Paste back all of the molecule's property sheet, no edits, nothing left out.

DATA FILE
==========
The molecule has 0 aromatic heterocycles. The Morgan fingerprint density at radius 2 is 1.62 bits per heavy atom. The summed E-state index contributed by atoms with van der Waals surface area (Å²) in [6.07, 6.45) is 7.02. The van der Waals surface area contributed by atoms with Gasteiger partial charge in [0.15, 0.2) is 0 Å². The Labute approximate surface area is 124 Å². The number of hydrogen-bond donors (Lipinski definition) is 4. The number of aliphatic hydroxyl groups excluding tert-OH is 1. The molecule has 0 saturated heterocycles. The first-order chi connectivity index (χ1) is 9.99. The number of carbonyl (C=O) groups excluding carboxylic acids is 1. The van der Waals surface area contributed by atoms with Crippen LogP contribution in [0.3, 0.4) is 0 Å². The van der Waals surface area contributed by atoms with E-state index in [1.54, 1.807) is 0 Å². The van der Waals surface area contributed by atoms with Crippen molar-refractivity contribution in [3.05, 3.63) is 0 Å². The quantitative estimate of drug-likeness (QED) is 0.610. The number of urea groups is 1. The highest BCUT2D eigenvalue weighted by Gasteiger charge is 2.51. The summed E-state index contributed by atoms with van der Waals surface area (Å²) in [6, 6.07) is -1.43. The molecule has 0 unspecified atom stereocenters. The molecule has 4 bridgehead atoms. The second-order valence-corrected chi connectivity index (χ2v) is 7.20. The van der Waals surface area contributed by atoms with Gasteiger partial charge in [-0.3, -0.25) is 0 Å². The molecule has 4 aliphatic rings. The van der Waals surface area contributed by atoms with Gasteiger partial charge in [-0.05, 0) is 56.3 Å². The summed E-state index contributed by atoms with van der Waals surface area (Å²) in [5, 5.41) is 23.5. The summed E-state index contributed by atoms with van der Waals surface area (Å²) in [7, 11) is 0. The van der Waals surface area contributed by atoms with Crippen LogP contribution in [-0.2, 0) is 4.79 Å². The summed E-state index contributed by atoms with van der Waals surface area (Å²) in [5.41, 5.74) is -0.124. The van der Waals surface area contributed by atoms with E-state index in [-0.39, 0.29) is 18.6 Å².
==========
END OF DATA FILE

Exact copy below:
The molecule has 0 aromatic heterocycles. The Morgan fingerprint density at radius 2 is 1.62 bits per heavy atom. The summed E-state index contributed by atoms with van der Waals surface area (Å²) in [6.07, 6.45) is 7.02. The van der Waals surface area contributed by atoms with Gasteiger partial charge in [0.15, 0.2) is 0 Å². The Labute approximate surface area is 124 Å². The number of hydrogen-bond donors (Lipinski definition) is 4. The number of aliphatic hydroxyl groups excluding tert-OH is 1. The molecule has 0 saturated heterocycles. The first-order chi connectivity index (χ1) is 9.99. The number of carbonyl (C=O) groups excluding carboxylic acids is 1. The van der Waals surface area contributed by atoms with Crippen LogP contribution in [0.3, 0.4) is 0 Å². The van der Waals surface area contributed by atoms with E-state index in [1.54, 1.807) is 0 Å². The van der Waals surface area contributed by atoms with Crippen molar-refractivity contribution in [3.05, 3.63) is 0 Å². The quantitative estimate of drug-likeness (QED) is 0.610. The number of urea groups is 1. The highest BCUT2D eigenvalue weighted by Gasteiger charge is 2.51. The summed E-state index contributed by atoms with van der Waals surface area (Å²) in [6, 6.07) is -1.43. The molecule has 0 unspecified atom stereocenters. The molecule has 4 bridgehead atoms. The second-order valence-corrected chi connectivity index (χ2v) is 7.20. The van der Waals surface area contributed by atoms with Gasteiger partial charge in [-0.3, -0.25) is 0 Å². The molecule has 4 aliphatic rings. The van der Waals surface area contributed by atoms with Gasteiger partial charge in [-0.05, 0) is 56.3 Å². The summed E-state index contributed by atoms with van der Waals surface area (Å²) in [5, 5.41) is 23.5. The summed E-state index contributed by atoms with van der Waals surface area (Å²) in [7, 11) is 0. The van der Waals surface area contributed by atoms with Crippen LogP contribution in [-0.2, 0) is 4.79 Å². The summed E-state index contributed by atoms with van der Waals surface area (Å²) in [5.41, 5.74) is -0.124. The van der Waals surface area contributed by atoms with E-state index in [-0.39, 0.29) is 18.6 Å².